Option 2: I add one line CGImageRelease(rawImageRef) before the method returns. Now it crashes after the second cycle, I get the EXC_BAD_ACCESS error for the UIImage that I pass to the method. When I try to analyze (instead of RUN) in Xcode I get the following warning at this line "Incorrect decrement of the reference count of an object that is not owned at this point by the caller"

Where and how should I release the CGImageRef?

Thanks!

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One way to find these things is to go Product→Analyze, and the analyzer will find this memory handling error for you. –  Jonny Feb 25 '13 at 7:52

6 Answers 6

up vote 6 down vote accepted

You don't own the CGImageRef rawImageRef because you obtain it using [image CGImage]. So you don't need to release it.

However, you own rawPixelData because you obtained it using CGDataProviderCopyData and must release it.

CGDataProviderCopyData

Return Value: A new data object containing a copy of the provider’s data. You are responsible for releasing this object.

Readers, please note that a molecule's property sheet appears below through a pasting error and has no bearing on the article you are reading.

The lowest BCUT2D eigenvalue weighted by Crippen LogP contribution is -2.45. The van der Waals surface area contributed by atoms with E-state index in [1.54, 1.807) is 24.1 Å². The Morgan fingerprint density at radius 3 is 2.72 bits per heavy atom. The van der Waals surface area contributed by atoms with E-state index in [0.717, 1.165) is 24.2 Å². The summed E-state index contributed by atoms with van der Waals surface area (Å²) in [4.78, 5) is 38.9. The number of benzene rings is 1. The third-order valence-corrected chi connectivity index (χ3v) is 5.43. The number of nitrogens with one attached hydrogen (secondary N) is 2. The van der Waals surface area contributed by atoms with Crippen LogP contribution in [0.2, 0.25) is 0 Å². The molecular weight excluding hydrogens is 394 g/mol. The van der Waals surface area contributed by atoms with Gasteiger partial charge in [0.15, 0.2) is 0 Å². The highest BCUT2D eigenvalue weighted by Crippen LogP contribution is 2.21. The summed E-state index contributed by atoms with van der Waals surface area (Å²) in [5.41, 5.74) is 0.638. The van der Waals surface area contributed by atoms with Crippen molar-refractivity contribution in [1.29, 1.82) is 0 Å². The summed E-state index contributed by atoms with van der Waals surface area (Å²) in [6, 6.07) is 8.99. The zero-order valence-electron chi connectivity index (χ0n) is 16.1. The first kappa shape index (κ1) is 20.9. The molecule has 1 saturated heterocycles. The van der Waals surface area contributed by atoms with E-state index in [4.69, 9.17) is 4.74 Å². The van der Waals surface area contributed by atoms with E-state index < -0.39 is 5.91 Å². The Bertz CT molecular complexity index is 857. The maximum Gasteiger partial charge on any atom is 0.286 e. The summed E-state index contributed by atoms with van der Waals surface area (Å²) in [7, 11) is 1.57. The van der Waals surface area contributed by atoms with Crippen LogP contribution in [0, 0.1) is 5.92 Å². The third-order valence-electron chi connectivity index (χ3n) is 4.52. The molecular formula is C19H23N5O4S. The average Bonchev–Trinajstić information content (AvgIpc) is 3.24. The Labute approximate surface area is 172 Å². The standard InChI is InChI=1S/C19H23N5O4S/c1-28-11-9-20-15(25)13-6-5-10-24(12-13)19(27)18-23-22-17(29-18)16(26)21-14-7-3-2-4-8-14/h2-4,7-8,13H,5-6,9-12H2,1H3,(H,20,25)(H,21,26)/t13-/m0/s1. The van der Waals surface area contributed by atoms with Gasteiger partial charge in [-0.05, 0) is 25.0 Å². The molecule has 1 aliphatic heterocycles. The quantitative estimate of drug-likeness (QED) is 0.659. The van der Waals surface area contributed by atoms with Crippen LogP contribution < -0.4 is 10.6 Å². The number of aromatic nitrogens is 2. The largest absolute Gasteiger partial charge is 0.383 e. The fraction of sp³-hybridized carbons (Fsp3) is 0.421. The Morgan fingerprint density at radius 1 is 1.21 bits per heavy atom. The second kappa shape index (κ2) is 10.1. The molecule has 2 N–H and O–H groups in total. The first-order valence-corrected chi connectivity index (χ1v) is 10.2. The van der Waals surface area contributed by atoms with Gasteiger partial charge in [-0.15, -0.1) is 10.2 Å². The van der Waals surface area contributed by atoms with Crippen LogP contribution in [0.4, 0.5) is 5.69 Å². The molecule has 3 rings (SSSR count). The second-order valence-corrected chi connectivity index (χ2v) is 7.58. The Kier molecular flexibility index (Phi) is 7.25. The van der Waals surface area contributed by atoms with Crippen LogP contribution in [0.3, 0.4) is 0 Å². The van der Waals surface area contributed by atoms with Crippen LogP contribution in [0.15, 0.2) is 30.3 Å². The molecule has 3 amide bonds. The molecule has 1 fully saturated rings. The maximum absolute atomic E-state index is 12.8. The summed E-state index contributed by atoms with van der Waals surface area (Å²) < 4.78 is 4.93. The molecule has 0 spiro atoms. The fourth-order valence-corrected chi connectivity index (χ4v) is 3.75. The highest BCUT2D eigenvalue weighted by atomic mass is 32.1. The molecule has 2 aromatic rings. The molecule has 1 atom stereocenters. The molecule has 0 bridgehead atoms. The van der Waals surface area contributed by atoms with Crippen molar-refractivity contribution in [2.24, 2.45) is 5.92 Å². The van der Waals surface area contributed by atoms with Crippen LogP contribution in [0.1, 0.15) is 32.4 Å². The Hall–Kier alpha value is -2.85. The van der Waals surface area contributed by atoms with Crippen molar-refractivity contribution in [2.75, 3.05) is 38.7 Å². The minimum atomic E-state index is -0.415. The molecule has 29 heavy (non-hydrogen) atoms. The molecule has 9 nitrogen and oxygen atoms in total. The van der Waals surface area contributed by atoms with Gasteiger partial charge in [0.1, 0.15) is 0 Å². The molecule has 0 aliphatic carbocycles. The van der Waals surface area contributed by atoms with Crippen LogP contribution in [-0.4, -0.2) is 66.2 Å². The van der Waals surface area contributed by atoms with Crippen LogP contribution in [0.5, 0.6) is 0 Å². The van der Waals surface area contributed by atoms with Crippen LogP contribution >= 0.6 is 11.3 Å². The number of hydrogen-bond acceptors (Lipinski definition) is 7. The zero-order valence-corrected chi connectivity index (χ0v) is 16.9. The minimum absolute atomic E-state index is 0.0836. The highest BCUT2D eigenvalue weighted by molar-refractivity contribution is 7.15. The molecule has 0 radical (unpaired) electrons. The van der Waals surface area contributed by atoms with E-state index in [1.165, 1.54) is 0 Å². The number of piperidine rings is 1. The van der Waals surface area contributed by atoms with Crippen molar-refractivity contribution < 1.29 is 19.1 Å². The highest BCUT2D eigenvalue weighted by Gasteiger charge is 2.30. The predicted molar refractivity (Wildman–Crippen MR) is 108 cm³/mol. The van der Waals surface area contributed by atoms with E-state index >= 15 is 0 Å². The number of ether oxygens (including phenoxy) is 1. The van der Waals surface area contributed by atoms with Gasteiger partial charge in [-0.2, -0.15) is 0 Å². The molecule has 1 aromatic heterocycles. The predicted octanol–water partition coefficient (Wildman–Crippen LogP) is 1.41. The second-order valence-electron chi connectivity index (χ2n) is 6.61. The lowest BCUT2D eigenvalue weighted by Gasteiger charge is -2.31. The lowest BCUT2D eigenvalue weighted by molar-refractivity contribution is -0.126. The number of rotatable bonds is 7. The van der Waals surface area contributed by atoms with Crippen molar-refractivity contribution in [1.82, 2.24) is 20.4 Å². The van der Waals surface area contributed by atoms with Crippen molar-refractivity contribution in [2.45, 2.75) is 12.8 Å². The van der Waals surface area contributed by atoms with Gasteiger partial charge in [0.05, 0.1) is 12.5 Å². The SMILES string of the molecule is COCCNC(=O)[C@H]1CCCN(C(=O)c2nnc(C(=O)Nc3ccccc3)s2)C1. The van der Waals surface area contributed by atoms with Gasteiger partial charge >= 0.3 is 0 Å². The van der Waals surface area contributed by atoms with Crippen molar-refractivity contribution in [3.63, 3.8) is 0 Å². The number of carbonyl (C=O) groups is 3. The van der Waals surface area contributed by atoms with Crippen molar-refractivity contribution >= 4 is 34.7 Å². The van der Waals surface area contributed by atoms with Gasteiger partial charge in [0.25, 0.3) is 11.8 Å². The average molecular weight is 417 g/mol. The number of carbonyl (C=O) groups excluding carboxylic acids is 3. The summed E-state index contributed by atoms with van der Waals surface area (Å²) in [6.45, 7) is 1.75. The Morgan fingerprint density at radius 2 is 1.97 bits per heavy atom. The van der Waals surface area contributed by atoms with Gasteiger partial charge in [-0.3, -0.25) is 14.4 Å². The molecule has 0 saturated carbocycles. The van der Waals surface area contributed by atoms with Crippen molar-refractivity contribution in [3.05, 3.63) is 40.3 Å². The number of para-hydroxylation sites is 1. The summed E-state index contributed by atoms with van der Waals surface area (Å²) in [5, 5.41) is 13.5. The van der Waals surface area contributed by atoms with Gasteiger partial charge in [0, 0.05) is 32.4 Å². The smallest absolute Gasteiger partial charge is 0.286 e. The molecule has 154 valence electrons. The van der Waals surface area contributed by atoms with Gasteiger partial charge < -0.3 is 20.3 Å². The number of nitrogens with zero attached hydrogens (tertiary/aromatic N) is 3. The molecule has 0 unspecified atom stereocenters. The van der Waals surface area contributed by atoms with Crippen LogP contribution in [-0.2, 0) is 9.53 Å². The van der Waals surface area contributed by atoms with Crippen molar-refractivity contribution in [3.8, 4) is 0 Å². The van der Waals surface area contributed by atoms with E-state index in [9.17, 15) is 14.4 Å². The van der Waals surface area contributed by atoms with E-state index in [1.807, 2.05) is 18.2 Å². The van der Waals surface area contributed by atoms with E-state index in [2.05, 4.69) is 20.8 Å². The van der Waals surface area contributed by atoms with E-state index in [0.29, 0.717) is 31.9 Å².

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2  
... which you'd do by keeping the CFDataRef it returns and calling CFRelease on that at the appropriate moment. Be careful that the norm here is the exact opposite of the Objective-C norm; if you pass CFRelease(NULL) then Core Foundation will very deliberately raise an exception. –  Tommy Aug 27 '12 at 19:17
    
@Tommy Of course, as there is a big difference between nil in Obj-C and NULL in plain C. –  Sulthan Jan 30 '13 at 9:22

Your memory issue results from the copied data, as others have stated. But here's another idea: Use Core Graphics's optimized pixel interpolation to calculate the average.

  1. Create a 1x1 bitmap context.
  2. Set the interpolation quality to medium (see later).
  3. Draw your image scaled down to exactly this one pixel.
  4. Read the RGB value from the context's buffer.
  5. (Release the context, of course.)

This might result in better performance because Core Graphics is highly optimized and might even use the GPU for the downscaling.